The Search for a Lost Sheep
In the parable of the lost sheep, the Good Father is the shepherd who searches for the one that has gone astray—but not before He made sure the ninety and nine were securely tucked away in the sheepfold. Parables are word pictures, often taken from actual happenings, which provide a moral and/or spiritual lesson. It is a memorable means to teach a truth, making it more palatable to wicked men and women and more understandable to those with little skill for reading or writing.
The Good Shepherd didn’t abandon the lost sheep; He went in search of the one. The sheep didn’t know it was lost; it was simply enjoying the richness of grass found perhaps near the edge of a precipice. It is reminiscent of a painting by Alfred Soord, a British artist whose most noted work pertains to this parable. It depicts a shepherd clinging to the edge of a cliff while reaching downward to snatch a sheep back from a disastrous fall. Jesus said, “I am the good shepherd. The good shepherd gives His life for the sheep” (John 10:11 NKJV). The sheep was not seeking the shepherd; the diametric opposite was true. The shepherd had gone out into the night to seek and save the wanderer. It is not necessary that you and I mount a comprehensive search for the shepherd.
He was in the midst of the Red Sea with Moses, atop Mount Moriah with Abraham, in the stone that David hurled at Goliath. God was in the pit with Joseph, in the lions’ den with Daniel, and in the fiery furnace with the three Hebrew children. He was in the garden with Jesus and in the dungeon with Paul. In Psalm 139:1–7 (NLT), David penned these words regarding the omnipresence of the Good Father:
“O Lord, you have examined my heart and know everything about me. You know when I sit down or stand up. You know my thoughts even when I’m far away. You see me when I travel and when I rest at home. You know everything I do. You know what I am going to say even before I say it, Lord. You go before me and follow me. You place your hand of blessing on my head. Such knowledge is too wonderful for me, too great for me to understand! I can never escape from your Spirit! I can never get away from your presence!”
The sheep has no awareness of the pitfalls, precipices, ravines, and rivers that lie before it. Its focus is only on sating its appetite. The shepherd is intent on only one task: finding the lost sheep. The sheep has no part in its salvation—that role is reserved solely for the shepherd. He is the one who is diligently searching for the sheep.
In His search for us, our precious Lord was betrayed, beaten, bruised, battered, and then put to death. We are captured by the horror of the depths to which He had to go; and yet, the tomb was not the end of the story. Three days later, He arose!
What is forgiveness? Simply stated, it is giving up my right to hurt someone else for having hurt me. Forgiveness, like the law of gravity, is one of the foundational principles God has woven into the fabric of our universe. We can choose not to forgive, just as we can choose to ignore the laws of gravity, but we do so at our own peril. Forgiveness means bestowing freedom instead of the punishment my abuser deserves. Forgiveness means giving love and understanding when the enemy expects only hatred and revenge. Forgiveness means turning over to God my desires to blame, defame, and punish my offender. I cannot be released from my offender or from the anger-arousing, shame-evoking, esteem-shattering memories connected with his/her offenses against me until I accept wholeheartedly God’s way of forgiveness. Forgiveness is a releasing, transforming experience.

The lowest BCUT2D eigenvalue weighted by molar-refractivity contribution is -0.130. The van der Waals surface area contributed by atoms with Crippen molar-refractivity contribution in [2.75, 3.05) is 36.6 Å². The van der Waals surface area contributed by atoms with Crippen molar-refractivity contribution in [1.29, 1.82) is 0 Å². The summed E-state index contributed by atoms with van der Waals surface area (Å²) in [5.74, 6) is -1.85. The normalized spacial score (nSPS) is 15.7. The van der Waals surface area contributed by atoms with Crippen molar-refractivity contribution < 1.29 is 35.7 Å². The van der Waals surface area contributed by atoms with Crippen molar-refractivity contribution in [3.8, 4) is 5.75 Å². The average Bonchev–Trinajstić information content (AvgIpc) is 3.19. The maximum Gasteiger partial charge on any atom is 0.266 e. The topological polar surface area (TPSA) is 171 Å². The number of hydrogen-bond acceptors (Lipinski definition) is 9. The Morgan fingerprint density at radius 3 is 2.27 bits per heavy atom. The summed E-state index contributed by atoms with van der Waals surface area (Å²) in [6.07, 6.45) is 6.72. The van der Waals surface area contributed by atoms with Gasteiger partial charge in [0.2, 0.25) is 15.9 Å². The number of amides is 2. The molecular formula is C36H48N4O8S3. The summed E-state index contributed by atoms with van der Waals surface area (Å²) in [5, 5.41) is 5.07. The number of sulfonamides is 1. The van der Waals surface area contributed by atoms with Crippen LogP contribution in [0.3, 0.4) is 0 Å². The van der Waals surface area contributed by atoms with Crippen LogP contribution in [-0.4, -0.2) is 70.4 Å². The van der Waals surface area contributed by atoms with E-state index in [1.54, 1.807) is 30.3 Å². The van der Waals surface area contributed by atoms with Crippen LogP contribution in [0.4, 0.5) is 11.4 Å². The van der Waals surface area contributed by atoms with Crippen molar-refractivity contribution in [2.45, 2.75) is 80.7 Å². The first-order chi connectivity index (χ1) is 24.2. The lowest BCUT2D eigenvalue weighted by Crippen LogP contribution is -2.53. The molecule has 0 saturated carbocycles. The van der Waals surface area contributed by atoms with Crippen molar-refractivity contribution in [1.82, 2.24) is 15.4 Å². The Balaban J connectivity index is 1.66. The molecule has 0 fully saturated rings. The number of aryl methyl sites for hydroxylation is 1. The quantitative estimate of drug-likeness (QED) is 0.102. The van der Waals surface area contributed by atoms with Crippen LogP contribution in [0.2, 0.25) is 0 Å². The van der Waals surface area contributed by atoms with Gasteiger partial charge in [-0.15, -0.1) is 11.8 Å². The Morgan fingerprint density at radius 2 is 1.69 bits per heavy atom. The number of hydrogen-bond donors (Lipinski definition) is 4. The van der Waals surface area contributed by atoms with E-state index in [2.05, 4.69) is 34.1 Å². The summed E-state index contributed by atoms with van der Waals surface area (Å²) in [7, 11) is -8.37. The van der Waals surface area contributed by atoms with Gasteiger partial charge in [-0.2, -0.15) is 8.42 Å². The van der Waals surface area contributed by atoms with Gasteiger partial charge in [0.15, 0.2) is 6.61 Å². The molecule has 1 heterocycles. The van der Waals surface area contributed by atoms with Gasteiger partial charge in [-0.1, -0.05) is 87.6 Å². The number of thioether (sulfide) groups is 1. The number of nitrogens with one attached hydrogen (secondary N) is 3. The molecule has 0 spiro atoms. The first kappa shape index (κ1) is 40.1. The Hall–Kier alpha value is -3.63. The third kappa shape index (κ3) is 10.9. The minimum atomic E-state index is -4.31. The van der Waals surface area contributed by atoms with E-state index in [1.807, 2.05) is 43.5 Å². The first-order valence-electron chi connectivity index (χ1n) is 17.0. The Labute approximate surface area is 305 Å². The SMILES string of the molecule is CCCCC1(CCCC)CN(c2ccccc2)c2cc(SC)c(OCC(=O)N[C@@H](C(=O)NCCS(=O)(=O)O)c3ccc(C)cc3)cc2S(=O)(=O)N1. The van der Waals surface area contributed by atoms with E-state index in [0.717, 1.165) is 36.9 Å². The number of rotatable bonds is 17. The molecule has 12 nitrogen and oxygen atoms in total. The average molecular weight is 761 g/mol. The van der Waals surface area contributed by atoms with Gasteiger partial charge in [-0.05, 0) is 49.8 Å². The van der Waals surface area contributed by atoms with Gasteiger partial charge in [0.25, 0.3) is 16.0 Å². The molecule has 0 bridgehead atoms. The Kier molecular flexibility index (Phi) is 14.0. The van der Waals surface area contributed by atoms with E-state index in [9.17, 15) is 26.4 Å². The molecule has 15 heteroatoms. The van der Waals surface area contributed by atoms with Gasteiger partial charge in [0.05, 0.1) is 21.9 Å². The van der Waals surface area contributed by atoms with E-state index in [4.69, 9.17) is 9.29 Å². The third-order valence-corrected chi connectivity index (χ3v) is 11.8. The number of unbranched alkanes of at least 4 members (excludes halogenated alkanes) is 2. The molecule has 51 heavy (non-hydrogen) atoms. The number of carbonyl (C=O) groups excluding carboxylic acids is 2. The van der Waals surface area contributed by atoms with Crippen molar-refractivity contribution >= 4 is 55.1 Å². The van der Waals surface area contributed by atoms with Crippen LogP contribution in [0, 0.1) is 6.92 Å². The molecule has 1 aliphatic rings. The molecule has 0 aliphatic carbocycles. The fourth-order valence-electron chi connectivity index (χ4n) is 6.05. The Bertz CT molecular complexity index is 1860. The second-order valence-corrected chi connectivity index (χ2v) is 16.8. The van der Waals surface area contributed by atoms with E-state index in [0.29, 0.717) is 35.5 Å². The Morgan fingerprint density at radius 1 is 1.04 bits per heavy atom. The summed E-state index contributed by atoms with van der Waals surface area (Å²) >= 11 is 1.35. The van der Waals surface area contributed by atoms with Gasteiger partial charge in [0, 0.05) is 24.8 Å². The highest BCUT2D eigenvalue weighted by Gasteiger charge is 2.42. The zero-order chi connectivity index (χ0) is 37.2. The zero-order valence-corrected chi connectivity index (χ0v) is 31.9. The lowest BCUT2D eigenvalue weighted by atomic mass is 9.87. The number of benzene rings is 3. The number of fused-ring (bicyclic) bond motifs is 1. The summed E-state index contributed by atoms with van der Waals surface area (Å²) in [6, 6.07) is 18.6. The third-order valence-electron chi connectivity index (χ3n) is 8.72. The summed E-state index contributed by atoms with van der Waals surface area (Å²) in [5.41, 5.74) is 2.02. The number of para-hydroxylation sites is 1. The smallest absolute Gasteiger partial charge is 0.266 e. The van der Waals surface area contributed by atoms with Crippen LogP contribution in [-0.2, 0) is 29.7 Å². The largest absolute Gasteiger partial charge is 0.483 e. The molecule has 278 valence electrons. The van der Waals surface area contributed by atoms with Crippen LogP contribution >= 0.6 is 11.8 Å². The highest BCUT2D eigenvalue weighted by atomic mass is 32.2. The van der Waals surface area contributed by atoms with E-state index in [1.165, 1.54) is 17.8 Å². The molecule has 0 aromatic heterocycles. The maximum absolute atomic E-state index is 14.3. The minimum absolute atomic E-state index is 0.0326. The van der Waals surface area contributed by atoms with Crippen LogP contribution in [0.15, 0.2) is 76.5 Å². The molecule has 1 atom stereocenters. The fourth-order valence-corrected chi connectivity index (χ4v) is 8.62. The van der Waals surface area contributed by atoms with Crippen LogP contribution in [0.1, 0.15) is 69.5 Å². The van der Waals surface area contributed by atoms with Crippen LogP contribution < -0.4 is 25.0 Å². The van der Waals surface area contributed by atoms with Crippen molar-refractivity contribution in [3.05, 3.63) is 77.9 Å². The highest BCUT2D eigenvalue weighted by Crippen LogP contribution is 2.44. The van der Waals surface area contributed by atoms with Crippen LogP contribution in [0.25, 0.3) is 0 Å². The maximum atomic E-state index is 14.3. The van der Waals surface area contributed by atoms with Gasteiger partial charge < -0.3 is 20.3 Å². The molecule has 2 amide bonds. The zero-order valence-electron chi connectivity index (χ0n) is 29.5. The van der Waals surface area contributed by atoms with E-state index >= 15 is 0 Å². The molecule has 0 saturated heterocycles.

Time spent tending the foul crop of hatred, resentment, and grudges is time spent in futile, senseless pain. So, hurry to forgive as soon as you are offended…before the first root of bitterness begins to take root. Even though you extend love and forgiveness to your offender, you have no guarantee that you will not receive evil in return. Jesus commanded us to love our enemies, and love is not some temporary strategy or a clever form of manipulation. Love is supposed to be the Christian’s way of life.
When we extend forgiveness and show love, we have no guarantee that our offender will repent or beg our forgiveness. But we are not responsible for the offender’s actions. We are only accountable for our own. We must beware of pressuring ourselves or others to forgive and forget. Forgiving does not change the past. Facts are facts; events happened. The past cannot be altered, but when we truly trust God’s promise that He makes all things work together for good, the meaning of the past can be changed, and the painful sting can be removed from our memories.
We must not struggle to hasten the process of healing by attempting to force forgetfulness. Stubbornly insisting that forgetting must come first is like trying to pass the final exam before you have enrolled in the course. Constantly fretting and trying to forget just short-circuits and undercuts the healing process. Although God sometimes heals instantly, removing all the pain, guilt, and grief in one miraculous moment, for most of us the healing process takes time. You and I can will ourselves to forgive, but only God can make us forget. And what is it that we forget? The memories themselves? Probably not. But God helps us forget the raw, stinging pain of those memories.